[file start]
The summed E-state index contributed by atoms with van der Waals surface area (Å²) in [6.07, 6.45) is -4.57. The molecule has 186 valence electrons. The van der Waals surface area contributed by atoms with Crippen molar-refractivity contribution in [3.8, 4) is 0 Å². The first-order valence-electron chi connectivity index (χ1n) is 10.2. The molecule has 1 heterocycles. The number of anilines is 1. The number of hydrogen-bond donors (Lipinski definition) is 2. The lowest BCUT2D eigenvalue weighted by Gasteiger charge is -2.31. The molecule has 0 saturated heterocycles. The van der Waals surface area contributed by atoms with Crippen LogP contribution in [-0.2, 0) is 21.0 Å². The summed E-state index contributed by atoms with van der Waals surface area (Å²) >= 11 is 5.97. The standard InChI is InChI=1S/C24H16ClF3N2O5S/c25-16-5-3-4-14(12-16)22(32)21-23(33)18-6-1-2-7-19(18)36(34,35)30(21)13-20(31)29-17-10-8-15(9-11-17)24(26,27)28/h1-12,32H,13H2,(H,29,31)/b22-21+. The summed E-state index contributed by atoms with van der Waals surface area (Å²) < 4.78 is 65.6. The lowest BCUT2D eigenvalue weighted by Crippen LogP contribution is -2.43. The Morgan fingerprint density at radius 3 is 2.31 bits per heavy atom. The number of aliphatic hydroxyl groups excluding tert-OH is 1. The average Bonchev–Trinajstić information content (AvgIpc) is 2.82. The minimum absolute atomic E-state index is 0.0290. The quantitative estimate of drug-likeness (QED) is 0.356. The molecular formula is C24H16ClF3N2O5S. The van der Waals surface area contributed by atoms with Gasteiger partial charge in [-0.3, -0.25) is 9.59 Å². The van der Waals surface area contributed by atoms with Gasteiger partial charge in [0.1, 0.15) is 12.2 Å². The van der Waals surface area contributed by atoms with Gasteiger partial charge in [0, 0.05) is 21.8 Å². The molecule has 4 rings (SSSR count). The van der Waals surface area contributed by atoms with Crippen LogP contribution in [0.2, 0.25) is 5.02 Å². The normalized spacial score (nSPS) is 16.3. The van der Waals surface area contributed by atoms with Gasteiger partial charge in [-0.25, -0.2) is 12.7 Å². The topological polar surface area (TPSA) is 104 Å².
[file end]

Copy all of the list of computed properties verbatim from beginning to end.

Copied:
The summed E-state index contributed by atoms with van der Waals surface area (Å²) in [6.07, 6.45) is -4.57. The molecule has 186 valence electrons. The van der Waals surface area contributed by atoms with Crippen molar-refractivity contribution in [3.8, 4) is 0 Å². The first-order valence-electron chi connectivity index (χ1n) is 10.2. The molecule has 1 heterocycles. The number of anilines is 1. The number of hydrogen-bond donors (Lipinski definition) is 2. The lowest BCUT2D eigenvalue weighted by Gasteiger charge is -2.31. The molecule has 0 saturated heterocycles. The van der Waals surface area contributed by atoms with Crippen LogP contribution in [-0.2, 0) is 21.0 Å². The summed E-state index contributed by atoms with van der Waals surface area (Å²) >= 11 is 5.97. The standard InChI is InChI=1S/C24H16ClF3N2O5S/c25-16-5-3-4-14(12-16)22(32)21-23(33)18-6-1-2-7-19(18)36(34,35)30(21)13-20(31)29-17-10-8-15(9-11-17)24(26,27)28/h1-12,32H,13H2,(H,29,31)/b22-21+. The summed E-state index contributed by atoms with van der Waals surface area (Å²) < 4.78 is 65.6. The lowest BCUT2D eigenvalue weighted by Crippen LogP contribution is -2.43. The Morgan fingerprint density at radius 3 is 2.31 bits per heavy atom. The number of aliphatic hydroxyl groups excluding tert-OH is 1. The average Bonchev–Trinajstić information content (AvgIpc) is 2.82. The minimum absolute atomic E-state index is 0.0290. The quantitative estimate of drug-likeness (QED) is 0.356. The molecular formula is C24H16ClF3N2O5S. The van der Waals surface area contributed by atoms with Gasteiger partial charge in [-0.3, -0.25) is 9.59 Å². The van der Waals surface area contributed by atoms with Gasteiger partial charge in [0.1, 0.15) is 12.2 Å². The van der Waals surface area contributed by atoms with Gasteiger partial charge in [0, 0.05) is 21.8 Å². The molecule has 4 rings (SSSR count). The van der Waals surface area contributed by atoms with Crippen LogP contribution in [0.2, 0.25) is 5.02 Å². The normalized spacial score (nSPS) is 16.3. The van der Waals surface area contributed by atoms with Gasteiger partial charge in [-0.25, -0.2) is 12.7 Å². The topological polar surface area (TPSA) is 104 Å².